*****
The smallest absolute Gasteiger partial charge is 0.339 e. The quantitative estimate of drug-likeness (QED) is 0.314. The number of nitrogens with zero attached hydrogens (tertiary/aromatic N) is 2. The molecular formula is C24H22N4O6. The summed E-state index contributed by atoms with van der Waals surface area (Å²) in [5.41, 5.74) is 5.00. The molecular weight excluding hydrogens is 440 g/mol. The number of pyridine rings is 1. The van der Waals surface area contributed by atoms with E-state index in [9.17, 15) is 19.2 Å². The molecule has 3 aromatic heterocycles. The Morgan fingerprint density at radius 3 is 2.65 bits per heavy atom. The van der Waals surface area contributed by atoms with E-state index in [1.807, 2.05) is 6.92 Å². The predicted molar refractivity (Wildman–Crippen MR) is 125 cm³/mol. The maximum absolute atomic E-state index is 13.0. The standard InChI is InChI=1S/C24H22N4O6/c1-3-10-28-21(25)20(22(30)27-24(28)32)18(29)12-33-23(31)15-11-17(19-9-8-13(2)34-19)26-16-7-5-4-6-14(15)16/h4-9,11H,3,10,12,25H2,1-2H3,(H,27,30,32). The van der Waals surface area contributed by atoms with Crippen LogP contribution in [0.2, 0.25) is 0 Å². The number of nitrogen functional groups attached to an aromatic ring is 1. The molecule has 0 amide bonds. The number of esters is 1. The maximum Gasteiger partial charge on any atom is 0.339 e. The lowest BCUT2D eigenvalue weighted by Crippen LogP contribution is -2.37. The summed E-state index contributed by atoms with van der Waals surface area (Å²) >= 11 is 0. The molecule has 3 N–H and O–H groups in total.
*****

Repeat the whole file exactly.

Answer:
The smallest absolute Gasteiger partial charge is 0.339 e. The quantitative estimate of drug-likeness (QED) is 0.314. The number of nitrogens with zero attached hydrogens (tertiary/aromatic N) is 2. The molecular formula is C24H22N4O6. The summed E-state index contributed by atoms with van der Waals surface area (Å²) in [5.41, 5.74) is 5.00. The molecular weight excluding hydrogens is 440 g/mol. The number of pyridine rings is 1. The van der Waals surface area contributed by atoms with E-state index in [9.17, 15) is 19.2 Å². The molecule has 3 aromatic heterocycles. The Morgan fingerprint density at radius 3 is 2.65 bits per heavy atom. The van der Waals surface area contributed by atoms with E-state index in [1.807, 2.05) is 6.92 Å². The predicted molar refractivity (Wildman–Crippen MR) is 125 cm³/mol. The maximum absolute atomic E-state index is 13.0. The standard InChI is InChI=1S/C24H22N4O6/c1-3-10-28-21(25)20(22(30)27-24(28)32)18(29)12-33-23(31)15-11-17(19-9-8-13(2)34-19)26-16-7-5-4-6-14(15)16/h4-9,11H,3,10,12,25H2,1-2H3,(H,27,30,32). The van der Waals surface area contributed by atoms with Crippen LogP contribution in [0.2, 0.25) is 0 Å². The number of nitrogen functional groups attached to an aromatic ring is 1. The molecule has 0 amide bonds. The number of esters is 1. The maximum Gasteiger partial charge on any atom is 0.339 e. The lowest BCUT2D eigenvalue weighted by Crippen LogP contribution is -2.37. The summed E-state index contributed by atoms with van der Waals surface area (Å²) >= 11 is 0. The molecule has 3 N–H and O–H groups in total.